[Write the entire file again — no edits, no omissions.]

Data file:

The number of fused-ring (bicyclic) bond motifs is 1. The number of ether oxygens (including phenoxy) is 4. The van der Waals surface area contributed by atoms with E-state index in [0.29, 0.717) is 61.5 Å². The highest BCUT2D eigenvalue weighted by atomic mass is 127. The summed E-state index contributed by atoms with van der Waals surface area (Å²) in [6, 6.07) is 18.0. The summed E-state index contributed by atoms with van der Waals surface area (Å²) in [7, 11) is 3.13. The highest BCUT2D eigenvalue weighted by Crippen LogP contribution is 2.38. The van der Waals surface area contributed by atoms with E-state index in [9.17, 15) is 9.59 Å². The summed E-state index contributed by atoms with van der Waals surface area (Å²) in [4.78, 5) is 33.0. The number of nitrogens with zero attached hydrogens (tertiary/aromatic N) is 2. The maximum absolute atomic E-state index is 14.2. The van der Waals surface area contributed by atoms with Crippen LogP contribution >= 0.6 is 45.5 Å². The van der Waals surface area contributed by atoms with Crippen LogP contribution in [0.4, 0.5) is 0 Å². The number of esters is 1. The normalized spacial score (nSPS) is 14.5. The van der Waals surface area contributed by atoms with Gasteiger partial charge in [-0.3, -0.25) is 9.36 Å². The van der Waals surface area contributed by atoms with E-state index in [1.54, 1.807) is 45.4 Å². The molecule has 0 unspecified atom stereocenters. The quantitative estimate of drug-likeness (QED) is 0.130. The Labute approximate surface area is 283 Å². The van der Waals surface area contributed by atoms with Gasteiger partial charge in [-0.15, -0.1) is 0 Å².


The number of fused-ring (bicyclic) bond motifs is 1. The number of ether oxygens (including phenoxy) is 4. The van der Waals surface area contributed by atoms with E-state index in [0.29, 0.717) is 61.5 Å². The highest BCUT2D eigenvalue weighted by atomic mass is 127. The summed E-state index contributed by atoms with van der Waals surface area (Å²) in [6, 6.07) is 18.0. The summed E-state index contributed by atoms with van der Waals surface area (Å²) in [7, 11) is 3.13. The highest BCUT2D eigenvalue weighted by Crippen LogP contribution is 2.38. The van der Waals surface area contributed by atoms with E-state index in [9.17, 15) is 9.59 Å². The summed E-state index contributed by atoms with van der Waals surface area (Å²) in [4.78, 5) is 33.0. The number of nitrogens with zero attached hydrogens (tertiary/aromatic N) is 2. The maximum absolute atomic E-state index is 14.2. The van der Waals surface area contributed by atoms with Crippen LogP contribution >= 0.6 is 45.5 Å². The van der Waals surface area contributed by atoms with Crippen LogP contribution in [0.4, 0.5) is 0 Å². The number of esters is 1. The normalized spacial score (nSPS) is 14.5. The van der Waals surface area contributed by atoms with Gasteiger partial charge in [-0.3, -0.25) is 9.36 Å². The van der Waals surface area contributed by atoms with E-state index in [1.54, 1.807) is 45.4 Å². The molecule has 0 unspecified atom stereocenters. The quantitative estimate of drug-likeness (QED) is 0.130. The Labute approximate surface area is 283 Å². The van der Waals surface area contributed by atoms with Gasteiger partial charge in [-0.15, -0.1) is 0 Å².